Maitake mushrooms Grifola frondosa were traditionally called 'butterflies dancing' and 'dancing mushroom'. Maitake are indigenous to China, Japan and parts of North America. Growing wild in Japan they were found at the base of oak trees. Maitake's delicate, rippled cluster appearance evokes images of butterflies dancing. It was so highly valued in Japan for its flavor and healthful properties that it was affectionately called the "dancing mushroom". Those who found maitake in the wild could be seen dancing with joy at their discovery. In feudal Japan maitake were exchanged for their weight in silver with mushrooms weighing 50 to 100 pounds. Their growing locations were secret even amongst family members. In North America maitake are called 'hen of the woods', the rippled clusters reminiscent of ruffled feathers. Most recently maitake are called the 'King of Mushrooms' for its many health promoting qualities.
Today wild maitake are a rare find. To satisfy demand for this gourmet mushroom, all manufacturers grow maitake in a substrate mixture of sawdust from the beech tree, or a mixture of rice bran, millet bran, and wheat bran. The substrate for Eden Maitake is steam sterilized to prevent molds. This substrate is inoculated with maitake spores. Maitake grow to maturity in about 60 days and are air dried. Eden Maitake are grown in Japan without the use of fungicides, chemicals, or preservatives. Commercial varieties are grown on substrates treated with fungicides and are most commonly treated with chemicals and preservatives.
Mushrooms are the only vegetable source of vitamin D. They contain the sterol ergosterol, a precursor of vitamin D2, much like beta-carotene is a vegetable precursor of vitamin A. When exposed to light ergosterol is converted to vitamin D2. All mushrooms are a source of vitamin D2, but maitake contain much more. The common button or white mushroom contain less than 1% daily value (DV) vitamin D per serving. Eden Dried Maitake are an excellent source of vitamin D with 35% DV per serving. According to the FDA, "Low fat diets rich in fruits and vegetables (foods that are low in fat and may contain dietary fiber, Vitamin A, or Vitamin C) may reduce the risk of some types of cancer, a disease associated with many factors." Eden Maitake Mushrooms are a good source of fiber and rich in niacin B3.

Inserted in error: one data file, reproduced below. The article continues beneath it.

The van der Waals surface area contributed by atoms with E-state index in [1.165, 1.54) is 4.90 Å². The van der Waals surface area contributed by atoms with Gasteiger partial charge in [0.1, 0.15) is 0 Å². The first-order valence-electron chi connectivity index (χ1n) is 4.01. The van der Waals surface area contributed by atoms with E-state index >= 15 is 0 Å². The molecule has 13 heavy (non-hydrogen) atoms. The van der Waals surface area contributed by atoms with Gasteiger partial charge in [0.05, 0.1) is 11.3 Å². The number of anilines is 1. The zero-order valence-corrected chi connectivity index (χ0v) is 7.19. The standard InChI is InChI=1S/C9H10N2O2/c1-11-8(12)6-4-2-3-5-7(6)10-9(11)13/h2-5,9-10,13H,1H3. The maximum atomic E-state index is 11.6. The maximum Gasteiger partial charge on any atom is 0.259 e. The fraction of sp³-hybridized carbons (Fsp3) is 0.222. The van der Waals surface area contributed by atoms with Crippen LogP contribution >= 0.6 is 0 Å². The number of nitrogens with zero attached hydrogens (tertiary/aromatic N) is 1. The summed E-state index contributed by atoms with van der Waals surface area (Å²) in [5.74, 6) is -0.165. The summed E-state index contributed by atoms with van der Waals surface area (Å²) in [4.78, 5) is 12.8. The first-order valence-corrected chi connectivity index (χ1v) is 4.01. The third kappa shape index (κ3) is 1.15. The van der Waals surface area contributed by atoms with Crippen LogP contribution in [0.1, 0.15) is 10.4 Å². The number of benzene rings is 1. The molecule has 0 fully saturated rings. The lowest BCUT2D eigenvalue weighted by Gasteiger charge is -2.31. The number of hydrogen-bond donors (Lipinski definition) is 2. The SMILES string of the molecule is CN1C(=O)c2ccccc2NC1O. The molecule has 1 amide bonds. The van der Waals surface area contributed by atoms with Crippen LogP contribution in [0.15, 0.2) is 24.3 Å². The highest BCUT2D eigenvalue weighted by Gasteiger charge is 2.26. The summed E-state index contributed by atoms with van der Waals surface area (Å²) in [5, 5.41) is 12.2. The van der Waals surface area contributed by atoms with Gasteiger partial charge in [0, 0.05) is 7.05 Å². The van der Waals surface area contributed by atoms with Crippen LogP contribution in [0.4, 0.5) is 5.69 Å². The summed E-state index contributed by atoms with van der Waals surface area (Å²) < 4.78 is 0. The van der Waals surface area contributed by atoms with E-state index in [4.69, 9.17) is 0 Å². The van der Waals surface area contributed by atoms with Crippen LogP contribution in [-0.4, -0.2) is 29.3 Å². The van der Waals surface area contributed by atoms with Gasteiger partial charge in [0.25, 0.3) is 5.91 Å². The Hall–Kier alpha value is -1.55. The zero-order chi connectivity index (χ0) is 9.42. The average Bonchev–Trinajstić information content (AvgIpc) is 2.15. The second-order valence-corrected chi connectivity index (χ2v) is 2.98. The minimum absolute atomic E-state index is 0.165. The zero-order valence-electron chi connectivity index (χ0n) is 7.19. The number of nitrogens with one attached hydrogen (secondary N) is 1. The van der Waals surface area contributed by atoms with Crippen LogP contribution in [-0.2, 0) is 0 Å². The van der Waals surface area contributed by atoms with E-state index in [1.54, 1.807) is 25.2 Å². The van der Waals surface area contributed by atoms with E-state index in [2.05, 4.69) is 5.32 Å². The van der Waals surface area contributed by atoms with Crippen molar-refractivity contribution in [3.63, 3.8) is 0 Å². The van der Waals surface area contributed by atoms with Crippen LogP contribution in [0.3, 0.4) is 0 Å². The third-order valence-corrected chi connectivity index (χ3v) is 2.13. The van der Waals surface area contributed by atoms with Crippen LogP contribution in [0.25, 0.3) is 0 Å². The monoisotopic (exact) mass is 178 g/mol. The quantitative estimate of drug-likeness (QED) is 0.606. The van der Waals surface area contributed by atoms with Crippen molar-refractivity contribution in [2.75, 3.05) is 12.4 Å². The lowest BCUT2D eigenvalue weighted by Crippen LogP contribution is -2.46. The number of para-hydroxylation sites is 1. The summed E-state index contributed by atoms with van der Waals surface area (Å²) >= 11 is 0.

In scientific studies on maitake's health benefits, of particular interest are polysaccharide carbohydrates, especially beta glucan that may be responsible for maitake's immune supporting properties. Maitake relieve side affects of chemotherapy such as nausea and hair loss. According to Barrie Cassileth, Ph. D., Chief of Integrative Medicine at New York's Memorial Sloan-Kettering Cancer Center, "One of the beauties of maitake is that it has no toxicity and no side effects. It's a no lose product. It may be helpful, but it's not harmful, and it doesn't interfere or interact with chemotherapy."
Eden Dried Maitake are used the same way as fresh mushrooms or other dried mushrooms in soups, stews, stir fries, pasta dishes, sauces, and casseroles. Maitake's flavor blends well with grain, beans, seafood, meats, and vegetables, add a touch of garlic and Eden Shoyu Soy Sauce. Try combining maitake with fresh shiitake or any fresh mushroom or with Eden Sliced or Whole Dried Shiitake mushrooms in marinara, creamy white sauces, and gravies. Simply rinse quickly and soak to reconstitute. Soaking water may be reserved and used as part of any recipe. Only the larger, thicker pieces may require slicing for even cooking time.